Cameroon's illegal media are booming
FOLLOWING THE LIBERALIZATION of the broadcasting sector in Cameroon, there has been an explosion in the number of broadcasting houses all over the country.
For instance, in Bamenda, regional headquarters for the Northwest, there are seven TV stations and 10 local radio stations serving a population of 1.8 million inhabitants. Of all these audiovisual media outlets, none of them has a full license to operate. They operate under “government tolerance”.
Although the 2000 decree implementing the 1990 law on social communication, which liberalized the audiovisual sector in Cameroon, requires all private audiovisual structures to have licenses, the Ministry of Communication has granted only four thus far. All of these -- two television stations, one radio station, and a cable distributor -- were granted in a single ceremony on August 30, 2007.
Over eighty other private radio and television stations in the country operate under administrative tolerance. According to 2005 statistics from the Ministry of Communication, the radio sector in Cameroon grew by about 80 stations between 2000 and 2005.
Also, In spite of this impressive growth in the radio sector, no private radio service has been established at the national level, leaving the state-run CRTV as the only Cameroonian station with a national footprint. The only other services with national coverage, as was the case in 2000, are two international services (BBC and RFI) and the one African service (Africa No. 1).
The veteran Gideon Taka is the station manager of Horizon TV and Radio Hot Cocoa Bamenda. “In the face of the Law on Social Communication, without a licenses to operate, it is like working under Sophocle's sword, as it is also like giving away with the right hand and taking back with the left hand,” Gideon says.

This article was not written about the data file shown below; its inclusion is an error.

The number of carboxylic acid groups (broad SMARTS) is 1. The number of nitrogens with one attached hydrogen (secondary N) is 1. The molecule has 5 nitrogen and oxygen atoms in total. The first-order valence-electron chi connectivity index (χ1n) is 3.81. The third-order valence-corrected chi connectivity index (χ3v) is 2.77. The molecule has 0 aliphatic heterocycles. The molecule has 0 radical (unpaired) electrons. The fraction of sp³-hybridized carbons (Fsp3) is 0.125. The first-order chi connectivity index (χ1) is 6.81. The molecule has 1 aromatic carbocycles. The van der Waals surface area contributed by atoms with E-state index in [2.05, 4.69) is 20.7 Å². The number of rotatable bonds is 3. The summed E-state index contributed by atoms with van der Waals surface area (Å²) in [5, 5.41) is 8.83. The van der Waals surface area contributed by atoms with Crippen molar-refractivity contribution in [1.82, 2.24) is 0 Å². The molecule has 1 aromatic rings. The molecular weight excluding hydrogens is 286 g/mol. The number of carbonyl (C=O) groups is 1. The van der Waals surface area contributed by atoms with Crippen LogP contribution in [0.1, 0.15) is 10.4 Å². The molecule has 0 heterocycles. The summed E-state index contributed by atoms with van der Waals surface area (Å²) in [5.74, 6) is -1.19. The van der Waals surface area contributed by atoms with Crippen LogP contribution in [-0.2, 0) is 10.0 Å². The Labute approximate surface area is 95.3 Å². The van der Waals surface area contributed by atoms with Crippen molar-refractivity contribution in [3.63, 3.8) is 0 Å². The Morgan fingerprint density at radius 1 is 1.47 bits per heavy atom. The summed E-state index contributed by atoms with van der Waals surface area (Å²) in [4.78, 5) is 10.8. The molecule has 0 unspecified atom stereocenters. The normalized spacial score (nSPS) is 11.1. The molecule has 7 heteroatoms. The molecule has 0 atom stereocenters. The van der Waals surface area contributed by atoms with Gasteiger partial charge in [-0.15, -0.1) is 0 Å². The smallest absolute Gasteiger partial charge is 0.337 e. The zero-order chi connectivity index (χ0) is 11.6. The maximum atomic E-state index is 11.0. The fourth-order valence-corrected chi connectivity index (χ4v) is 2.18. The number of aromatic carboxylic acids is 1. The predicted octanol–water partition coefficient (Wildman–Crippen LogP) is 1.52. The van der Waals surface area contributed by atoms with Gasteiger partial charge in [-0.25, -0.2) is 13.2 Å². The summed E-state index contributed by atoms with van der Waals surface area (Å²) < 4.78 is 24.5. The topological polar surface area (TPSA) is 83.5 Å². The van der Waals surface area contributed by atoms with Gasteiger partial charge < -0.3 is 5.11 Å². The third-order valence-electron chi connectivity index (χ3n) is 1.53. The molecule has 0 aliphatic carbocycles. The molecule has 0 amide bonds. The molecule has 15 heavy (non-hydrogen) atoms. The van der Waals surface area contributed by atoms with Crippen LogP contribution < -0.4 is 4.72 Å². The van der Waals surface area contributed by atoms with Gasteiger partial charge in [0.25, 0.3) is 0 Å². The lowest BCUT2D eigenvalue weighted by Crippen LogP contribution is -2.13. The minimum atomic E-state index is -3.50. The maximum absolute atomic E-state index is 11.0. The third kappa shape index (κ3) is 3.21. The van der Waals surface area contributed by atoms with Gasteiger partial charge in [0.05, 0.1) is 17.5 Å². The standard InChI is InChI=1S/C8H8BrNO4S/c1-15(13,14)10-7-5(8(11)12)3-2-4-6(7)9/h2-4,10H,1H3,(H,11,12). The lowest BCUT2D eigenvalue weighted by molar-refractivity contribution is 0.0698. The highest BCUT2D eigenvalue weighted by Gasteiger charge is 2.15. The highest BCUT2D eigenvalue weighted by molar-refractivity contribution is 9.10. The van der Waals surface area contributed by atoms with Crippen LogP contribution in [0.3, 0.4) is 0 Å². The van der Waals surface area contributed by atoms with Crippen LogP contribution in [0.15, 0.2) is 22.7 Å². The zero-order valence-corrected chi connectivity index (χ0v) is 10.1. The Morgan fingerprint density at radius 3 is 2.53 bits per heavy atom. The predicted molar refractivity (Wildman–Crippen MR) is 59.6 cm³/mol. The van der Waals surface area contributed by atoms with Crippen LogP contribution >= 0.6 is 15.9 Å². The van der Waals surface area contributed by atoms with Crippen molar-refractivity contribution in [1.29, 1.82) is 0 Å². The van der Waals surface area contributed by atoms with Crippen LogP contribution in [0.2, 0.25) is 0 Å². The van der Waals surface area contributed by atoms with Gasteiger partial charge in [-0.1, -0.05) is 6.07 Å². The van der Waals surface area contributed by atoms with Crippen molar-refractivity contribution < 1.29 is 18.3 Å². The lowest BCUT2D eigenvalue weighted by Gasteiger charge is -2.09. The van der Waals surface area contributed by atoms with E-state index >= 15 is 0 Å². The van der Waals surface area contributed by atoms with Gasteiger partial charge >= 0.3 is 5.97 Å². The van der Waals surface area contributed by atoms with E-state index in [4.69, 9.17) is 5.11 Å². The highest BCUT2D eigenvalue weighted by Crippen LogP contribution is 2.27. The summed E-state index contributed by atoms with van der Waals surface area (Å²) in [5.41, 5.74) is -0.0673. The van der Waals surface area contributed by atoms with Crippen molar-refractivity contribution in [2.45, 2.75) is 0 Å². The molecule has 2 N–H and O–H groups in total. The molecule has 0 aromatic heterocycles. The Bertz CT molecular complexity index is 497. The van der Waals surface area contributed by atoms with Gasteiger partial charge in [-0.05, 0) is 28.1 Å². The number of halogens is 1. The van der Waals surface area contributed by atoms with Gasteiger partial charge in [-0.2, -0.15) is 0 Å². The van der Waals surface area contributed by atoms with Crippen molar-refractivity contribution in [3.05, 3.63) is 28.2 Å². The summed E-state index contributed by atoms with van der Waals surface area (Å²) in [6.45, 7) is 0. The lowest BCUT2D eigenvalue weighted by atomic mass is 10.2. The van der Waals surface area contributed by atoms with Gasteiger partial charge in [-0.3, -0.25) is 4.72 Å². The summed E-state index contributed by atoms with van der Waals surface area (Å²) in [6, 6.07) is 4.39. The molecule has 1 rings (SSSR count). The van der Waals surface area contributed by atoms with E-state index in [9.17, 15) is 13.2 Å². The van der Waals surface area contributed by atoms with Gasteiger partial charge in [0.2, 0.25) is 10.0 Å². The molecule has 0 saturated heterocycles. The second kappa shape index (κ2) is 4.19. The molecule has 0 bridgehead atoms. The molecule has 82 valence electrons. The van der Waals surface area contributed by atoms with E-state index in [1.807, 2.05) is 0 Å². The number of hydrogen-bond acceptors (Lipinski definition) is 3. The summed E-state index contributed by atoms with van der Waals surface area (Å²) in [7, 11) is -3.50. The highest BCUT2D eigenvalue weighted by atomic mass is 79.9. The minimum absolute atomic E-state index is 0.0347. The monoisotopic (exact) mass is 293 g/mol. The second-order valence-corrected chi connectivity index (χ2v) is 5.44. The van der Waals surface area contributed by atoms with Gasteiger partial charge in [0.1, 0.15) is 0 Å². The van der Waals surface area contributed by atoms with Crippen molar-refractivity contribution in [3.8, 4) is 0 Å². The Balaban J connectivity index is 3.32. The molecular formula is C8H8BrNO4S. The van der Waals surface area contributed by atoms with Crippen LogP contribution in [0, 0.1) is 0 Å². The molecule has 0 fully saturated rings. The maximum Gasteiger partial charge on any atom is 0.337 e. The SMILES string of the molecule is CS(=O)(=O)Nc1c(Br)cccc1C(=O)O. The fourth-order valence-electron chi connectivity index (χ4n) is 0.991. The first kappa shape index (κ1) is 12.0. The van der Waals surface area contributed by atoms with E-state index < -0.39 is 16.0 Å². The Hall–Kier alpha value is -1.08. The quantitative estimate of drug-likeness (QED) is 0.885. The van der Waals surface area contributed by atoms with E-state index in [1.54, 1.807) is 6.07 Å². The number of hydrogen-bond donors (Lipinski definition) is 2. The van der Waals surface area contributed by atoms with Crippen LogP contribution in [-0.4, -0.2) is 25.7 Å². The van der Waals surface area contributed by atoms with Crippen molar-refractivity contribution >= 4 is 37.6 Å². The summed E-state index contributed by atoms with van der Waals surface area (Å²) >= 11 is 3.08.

He adds that while the creation of audiovisual organs was following in increasing numbers, the government has been reticent in granting licenses for operation. The Minister of Communication has pointed out that these media Houses are operating under "government tolerance."
For most workers and station managers at these private audio visual media outfits, working under administrative tolerance is like walking on the edge of a blade. Yuven Walter, chief of news service at Radio Hot Cocoa, says this “administrative tolerance" means that the government could shut the station down any time.
On February 21, 2008, Minister of Communication Jean Pierre Biyiti Bi Essam signed an order, to close Equinoxe TV, a private television station operating in Douala. The minister invoked "illegal broadcasting" as the reason for the measure. Equinoxe TV finally began broadcasting again in July 2008. According the minister, Equinoxe was operating without an audiovisual license.
Gideon however says without fear of contradiction that there is media freedom in Cameroon, since media audiences have a wider range of choices of which channel to listen or view or paper to read.
According to Mr. Taka, the press in Cameroon has grown over the years. He describes the growth “as departure from the (silence) the media landscape went through up to 1982, at the change of leadership from Ahmadou Ahdjo to Paul Biya. Before this change, information flow was from top to bottom, and labeled the 'Ruling Democracy' system".